The Oberlin Review
<< Front page Arts May 4, 2007

Vocal Concert Celebrates Richard Miller
Figaro Sings: Baritone Hugh Russel, OC ’00, opened the concert in honor of retired vocal professor Richard Miller by singing Figaro’s aria, “Largo al Factorum,” from Rossini’s Il Barbiere di Siviglia

When Richard Miller retired at the end of last year, Oberlin’s Conservatory of Music lost a highly distinguished faculty member. After 42 years of teaching, he reached the position of Wheeler Professor of Singing (Emeritus) and has published eight books and numerous scholarly articles.

If his accomplishments as a pedagogue and performer do not speak well enough of Miller’s skill, then his ten former students featured in last Sunday night’s concert in Finney Chapel surely do.

To open the evening, Conservatory Dean David H. Stull addressed the audience briefly to honor Miller’s contributions to Oberlin and to the field of voice pedagogy as a whole. After an enthusiastic round of applause and cheers for Miller, the first featured alumnus took the stage.

The first half of the program featured Oberlin faculty members Visiting Professor of Voice Kendra Colton, OC ’83 and Associate Professor of Singing Salvatore Champagne, OC ’85. The duo performed Schumann’s sweet duet “In der nacht.” Champagne also performed three lieder by Franz Schubert. His interpretations were extremely convincing and encompassed everything from the sweetly innocent to the melancholy. His physical expressions made the performance refreshingly personal.

Also featured in the first half was baritone Robert Sims, OC ’88, who sang three American folk songs that ranged from the blue to the whimsical. “Is There Anybody Here” is a old-time spiritual arranged by Roland M. Carter that entreats the audience to shout “amen.” He also sang Aaron Copland’s famous arrangement of “I Bought Me a Cat.” This selection, he explained, was in honor of a set of photographs of animals’ mouths that once hung in Miller’s office to demonstrate bad vowel shapes for singing. All technique aside, Sims brought his own personal touch to this frequently-heard work and had the audience laughing heartily.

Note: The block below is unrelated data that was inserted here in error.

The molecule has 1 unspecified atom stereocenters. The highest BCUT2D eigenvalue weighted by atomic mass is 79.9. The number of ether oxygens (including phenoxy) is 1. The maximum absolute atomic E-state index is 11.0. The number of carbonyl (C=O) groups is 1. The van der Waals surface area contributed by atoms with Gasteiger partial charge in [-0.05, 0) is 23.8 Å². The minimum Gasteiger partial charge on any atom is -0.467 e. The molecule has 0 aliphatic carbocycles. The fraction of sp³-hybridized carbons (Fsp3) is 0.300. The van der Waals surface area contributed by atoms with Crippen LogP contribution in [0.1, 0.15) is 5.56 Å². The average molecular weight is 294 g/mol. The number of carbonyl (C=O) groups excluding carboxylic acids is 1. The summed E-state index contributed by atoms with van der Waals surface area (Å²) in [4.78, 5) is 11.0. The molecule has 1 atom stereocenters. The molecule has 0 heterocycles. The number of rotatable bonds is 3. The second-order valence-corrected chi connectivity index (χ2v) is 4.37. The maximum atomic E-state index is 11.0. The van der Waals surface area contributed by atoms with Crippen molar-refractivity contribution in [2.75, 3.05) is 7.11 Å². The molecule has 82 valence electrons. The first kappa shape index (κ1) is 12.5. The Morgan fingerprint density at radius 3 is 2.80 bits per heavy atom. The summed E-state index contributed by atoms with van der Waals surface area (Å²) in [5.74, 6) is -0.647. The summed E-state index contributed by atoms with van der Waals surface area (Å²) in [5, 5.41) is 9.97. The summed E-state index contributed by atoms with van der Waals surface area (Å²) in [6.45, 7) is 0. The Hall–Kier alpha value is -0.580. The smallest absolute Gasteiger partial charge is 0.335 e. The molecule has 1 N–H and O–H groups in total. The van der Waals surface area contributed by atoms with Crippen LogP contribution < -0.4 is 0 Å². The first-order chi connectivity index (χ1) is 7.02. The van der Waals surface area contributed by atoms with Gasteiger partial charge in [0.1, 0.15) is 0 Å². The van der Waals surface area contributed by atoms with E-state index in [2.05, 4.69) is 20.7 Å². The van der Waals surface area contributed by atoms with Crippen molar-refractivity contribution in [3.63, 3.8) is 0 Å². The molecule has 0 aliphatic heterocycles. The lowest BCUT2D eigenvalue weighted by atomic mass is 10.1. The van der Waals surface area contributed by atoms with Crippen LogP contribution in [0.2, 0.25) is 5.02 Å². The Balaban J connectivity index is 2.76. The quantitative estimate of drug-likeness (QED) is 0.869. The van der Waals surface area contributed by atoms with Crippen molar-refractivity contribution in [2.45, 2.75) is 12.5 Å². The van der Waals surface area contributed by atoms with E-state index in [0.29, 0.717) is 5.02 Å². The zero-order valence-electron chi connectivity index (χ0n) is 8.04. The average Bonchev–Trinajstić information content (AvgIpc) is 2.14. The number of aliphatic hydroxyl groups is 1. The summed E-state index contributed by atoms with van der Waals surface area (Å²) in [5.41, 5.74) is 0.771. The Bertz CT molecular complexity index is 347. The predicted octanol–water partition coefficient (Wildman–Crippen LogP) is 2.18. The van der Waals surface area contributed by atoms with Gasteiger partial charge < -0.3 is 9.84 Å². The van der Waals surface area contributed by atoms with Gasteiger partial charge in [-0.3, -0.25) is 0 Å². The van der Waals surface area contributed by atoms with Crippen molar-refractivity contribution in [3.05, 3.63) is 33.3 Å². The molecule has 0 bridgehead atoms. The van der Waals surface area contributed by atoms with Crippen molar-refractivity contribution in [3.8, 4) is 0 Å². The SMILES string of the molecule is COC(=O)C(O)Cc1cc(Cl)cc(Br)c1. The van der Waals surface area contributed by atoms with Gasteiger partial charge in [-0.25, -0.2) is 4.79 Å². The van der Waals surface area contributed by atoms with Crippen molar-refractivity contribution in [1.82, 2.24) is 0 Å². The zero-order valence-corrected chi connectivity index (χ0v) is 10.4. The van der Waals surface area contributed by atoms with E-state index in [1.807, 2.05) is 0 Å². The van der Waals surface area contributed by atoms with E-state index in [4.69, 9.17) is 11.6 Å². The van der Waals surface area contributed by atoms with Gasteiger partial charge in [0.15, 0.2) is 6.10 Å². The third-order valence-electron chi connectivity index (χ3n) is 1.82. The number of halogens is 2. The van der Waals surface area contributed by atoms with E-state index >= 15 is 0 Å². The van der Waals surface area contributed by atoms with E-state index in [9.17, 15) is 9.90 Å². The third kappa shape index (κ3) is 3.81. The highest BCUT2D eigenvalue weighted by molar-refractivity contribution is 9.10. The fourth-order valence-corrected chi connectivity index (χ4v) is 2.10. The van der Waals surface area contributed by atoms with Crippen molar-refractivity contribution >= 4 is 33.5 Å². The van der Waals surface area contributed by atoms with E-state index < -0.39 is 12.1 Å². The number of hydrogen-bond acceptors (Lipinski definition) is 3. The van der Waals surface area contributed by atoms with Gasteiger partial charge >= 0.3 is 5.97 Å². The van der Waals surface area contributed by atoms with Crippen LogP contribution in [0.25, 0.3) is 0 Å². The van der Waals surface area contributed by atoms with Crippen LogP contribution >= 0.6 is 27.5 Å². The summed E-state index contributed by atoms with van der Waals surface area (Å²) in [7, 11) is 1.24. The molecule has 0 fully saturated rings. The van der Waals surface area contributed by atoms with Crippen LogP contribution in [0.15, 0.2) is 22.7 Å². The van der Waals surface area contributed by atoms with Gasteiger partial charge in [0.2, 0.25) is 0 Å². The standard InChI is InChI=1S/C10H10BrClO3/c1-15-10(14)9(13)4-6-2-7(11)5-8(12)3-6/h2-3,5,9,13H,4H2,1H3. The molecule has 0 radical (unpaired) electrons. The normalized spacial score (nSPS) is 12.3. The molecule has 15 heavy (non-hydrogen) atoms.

Perhaps the greatest treat on the program was the rich bass-baritone voice of Andrew Nolen, OC ’97. His full, thick voice filled the room with a fantastic wash of sound that hardly seemed to be human. In performing a Schubert lied as well as an excerpt from Vincenzo Bellini’s La Sonnambula he wielded his massive voice with such grace and control that one could not help but be awe-struck.

Baritone David Adam Moore, OC ’97, concluded the cavalcade of alumni performances. He sang an intensely emotional rendition of Gustav Mahler’s “Urlicht,” one of Mahler’s many settings of the poems from Das Knaben Wunderhorn. His expression was deeply moving and maintained the perfect balance of innocence and profundity necessary for this cry for the light of God.

As an encore, all ten alumni and the two pianists involved in the evening performed a final song in unison. The generous applause of the audience for both Miller, who was asked to stand, and the performers of the evening marks his accomplishments as a teacher and the great appreciation the Oberlin community has for him.

Miller, a native of Canton, Ohio, founded the Otto B. Schoepfle Vocal Arts Center, which uses scientific equipment to provide singers with visual representations of their voices in order to gain a greater understanding of how they work.

He has won many awards including the Voice Foundation of America’s Voice Education Research and Awareness Award in 2006, the New York Singing Teachers Association’s Recognition Award for Excellence in Teaching in 2002 and was honored with the French Ministry of Culture’s Chevalier/Officier, L’Ordre des Arts et des Lettres in 1990.

Miller, who is, in the words of Dean Stull, “a legend in the field of music,” has been a fixture at Oberlin for many years and will be sorely missed.


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